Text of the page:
Forewarned is forearmed, right? Today we'll get armed with knowledge of rip currents. Lifeguards say these are the ones that cause most accidents on the water. To survive, you either have to spot the current in advance and not get into it, or know how to get out of it. Read carefully — we will now learn both.
These are powerful narrow channels of fast-moving water. The water moves away from the shore, so that a person caught in the stream is quickly carried away into the sea.
Waves from the open sea break constantly on the shore, then the water inevitably flows back into the sea. The “ebb” does not occur in one continuous “front”, but is divided into small channels, each 2-3 meters wide. It is not dangerous.
But the stronger the surf, the stronger the “ebb”, and sometimes the channels are 15-30 meters wide. Speed in them can already reach 3 m/s (!), and the length of the stream quickly withdrawing into the sea is usually about 100-150 m. This already is dangerous!
Such a channel actually is a rip current (or simply a rip). It can occur both at the coasts of open oceans and seas, and even on some lakes. How can one spot a rip current and not get caught into it?
Rip current on the shore
Coasts where this current can occur usually have ’rip current’ warning signs and red flags. It’s better not to go into the water at all at such places, and if you decide to — be extremely careful.
If you are in a stream that takes you away into the sea - do not panic! The main mistake of those who find themselves in this situation is that people begin to swim against the current, directly to the shore. Even experienced swimmers quickly get exhausted, but they still can't get close to the shore.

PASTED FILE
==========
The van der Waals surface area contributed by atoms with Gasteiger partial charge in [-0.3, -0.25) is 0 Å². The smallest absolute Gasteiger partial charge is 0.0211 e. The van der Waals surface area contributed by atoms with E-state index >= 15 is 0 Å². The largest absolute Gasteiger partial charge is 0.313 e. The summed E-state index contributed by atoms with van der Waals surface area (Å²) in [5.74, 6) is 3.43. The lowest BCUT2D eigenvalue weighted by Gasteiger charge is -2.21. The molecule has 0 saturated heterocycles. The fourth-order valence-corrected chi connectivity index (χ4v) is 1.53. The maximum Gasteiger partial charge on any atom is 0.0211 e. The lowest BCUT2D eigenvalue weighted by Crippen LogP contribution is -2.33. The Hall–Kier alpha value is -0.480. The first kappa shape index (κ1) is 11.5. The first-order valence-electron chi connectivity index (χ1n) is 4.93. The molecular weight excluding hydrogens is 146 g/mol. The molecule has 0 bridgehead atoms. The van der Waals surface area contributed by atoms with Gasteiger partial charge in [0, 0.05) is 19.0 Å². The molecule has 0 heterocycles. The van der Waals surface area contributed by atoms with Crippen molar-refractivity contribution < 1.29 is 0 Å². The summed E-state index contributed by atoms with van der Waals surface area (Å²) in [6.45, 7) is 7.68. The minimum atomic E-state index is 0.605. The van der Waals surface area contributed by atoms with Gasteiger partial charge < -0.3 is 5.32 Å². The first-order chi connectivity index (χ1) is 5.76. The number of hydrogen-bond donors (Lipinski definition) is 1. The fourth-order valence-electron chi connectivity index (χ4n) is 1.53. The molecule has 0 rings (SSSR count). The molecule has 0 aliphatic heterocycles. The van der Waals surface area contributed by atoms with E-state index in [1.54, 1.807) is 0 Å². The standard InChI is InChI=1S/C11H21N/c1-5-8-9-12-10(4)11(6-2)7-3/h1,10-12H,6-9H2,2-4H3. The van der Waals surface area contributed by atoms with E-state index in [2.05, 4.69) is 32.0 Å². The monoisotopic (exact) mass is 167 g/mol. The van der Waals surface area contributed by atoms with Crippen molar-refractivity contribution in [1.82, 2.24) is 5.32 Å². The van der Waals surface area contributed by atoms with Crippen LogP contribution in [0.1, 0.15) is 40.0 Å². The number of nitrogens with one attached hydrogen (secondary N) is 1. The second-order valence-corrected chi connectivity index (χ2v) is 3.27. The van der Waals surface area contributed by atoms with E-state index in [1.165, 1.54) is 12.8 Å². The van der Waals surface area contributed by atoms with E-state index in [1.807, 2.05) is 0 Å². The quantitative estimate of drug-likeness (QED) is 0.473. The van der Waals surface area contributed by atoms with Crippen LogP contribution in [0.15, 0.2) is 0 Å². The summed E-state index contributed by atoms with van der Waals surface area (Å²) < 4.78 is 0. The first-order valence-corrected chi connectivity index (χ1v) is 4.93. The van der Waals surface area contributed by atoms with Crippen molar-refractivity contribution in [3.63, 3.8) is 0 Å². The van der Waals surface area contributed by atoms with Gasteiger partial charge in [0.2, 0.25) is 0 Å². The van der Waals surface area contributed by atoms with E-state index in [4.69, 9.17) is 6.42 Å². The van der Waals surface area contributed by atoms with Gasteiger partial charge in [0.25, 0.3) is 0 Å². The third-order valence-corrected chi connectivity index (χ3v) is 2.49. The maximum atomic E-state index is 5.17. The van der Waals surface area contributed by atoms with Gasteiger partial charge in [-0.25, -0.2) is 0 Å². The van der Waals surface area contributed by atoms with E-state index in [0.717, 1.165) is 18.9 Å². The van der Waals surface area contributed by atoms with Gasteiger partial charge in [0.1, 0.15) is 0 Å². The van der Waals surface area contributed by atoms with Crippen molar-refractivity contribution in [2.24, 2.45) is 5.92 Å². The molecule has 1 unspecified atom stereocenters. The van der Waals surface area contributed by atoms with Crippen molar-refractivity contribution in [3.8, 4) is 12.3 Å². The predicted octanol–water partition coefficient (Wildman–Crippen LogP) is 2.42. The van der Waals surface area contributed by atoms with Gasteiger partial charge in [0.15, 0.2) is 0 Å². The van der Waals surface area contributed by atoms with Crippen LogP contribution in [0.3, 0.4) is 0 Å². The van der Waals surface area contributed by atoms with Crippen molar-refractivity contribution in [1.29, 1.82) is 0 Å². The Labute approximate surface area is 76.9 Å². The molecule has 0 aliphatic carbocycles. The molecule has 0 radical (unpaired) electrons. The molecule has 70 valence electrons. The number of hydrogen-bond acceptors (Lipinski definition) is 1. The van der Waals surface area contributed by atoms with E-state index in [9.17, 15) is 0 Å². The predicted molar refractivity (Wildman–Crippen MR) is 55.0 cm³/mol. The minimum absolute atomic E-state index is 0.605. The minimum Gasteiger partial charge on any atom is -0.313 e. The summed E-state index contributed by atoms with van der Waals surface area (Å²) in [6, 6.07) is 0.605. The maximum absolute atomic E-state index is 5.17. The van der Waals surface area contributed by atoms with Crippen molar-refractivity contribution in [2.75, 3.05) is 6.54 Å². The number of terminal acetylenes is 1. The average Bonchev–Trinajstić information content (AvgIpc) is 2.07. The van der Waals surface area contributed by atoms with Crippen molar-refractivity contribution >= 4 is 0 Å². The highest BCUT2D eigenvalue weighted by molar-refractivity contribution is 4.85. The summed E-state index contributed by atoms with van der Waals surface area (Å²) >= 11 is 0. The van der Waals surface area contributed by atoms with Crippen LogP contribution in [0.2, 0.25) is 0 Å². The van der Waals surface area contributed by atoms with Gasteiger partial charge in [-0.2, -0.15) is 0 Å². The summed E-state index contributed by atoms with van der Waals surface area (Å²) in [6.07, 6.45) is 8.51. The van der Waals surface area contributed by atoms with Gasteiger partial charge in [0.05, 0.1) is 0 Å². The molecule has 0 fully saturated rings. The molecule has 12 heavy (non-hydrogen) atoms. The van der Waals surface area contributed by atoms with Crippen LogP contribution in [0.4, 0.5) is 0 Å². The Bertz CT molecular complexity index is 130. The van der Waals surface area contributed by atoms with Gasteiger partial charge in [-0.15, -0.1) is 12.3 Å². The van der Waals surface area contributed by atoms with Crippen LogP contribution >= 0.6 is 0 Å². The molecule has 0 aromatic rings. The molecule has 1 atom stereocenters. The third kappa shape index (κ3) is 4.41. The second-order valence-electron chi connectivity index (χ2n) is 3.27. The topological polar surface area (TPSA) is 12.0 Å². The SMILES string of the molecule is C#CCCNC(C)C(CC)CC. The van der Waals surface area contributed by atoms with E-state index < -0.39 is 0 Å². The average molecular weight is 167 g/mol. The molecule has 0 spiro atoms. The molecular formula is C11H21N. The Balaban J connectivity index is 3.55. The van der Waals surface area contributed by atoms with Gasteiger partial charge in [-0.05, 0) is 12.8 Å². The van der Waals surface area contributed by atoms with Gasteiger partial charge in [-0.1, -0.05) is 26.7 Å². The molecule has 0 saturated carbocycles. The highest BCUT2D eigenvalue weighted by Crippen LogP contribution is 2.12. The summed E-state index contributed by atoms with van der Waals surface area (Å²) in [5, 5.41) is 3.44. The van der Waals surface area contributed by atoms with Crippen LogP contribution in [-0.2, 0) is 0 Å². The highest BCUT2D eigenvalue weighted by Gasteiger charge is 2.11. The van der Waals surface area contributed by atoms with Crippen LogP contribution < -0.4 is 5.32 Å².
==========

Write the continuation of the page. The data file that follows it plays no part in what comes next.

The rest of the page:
The most important rule to remember:
Swim not to the shore, but along the shore
The current you’re in is probably quite narrow (about 15 meters), so if you swim perpendicular to the rip, you will soon be able to get out of it and return to the shore.
If you can’t swim out of the stream after a few minutes, you should stop and save your strength. Even if the rip is about 50 meters wide, which is rare, it is probably not longer than 100-150 meters. Let the current carry you away from the shore for that distance.
Don’t worry — the current won’t take you under water, it’s only surface.
When the current weakens, start moving again parallel to the shore. This way you can leave the place where the current can form again. After moving a hundred meters away from the current, you can safely return to the shore.
Be careful and stay safe!
Text: Windy.app team
Cover photo: Unsplash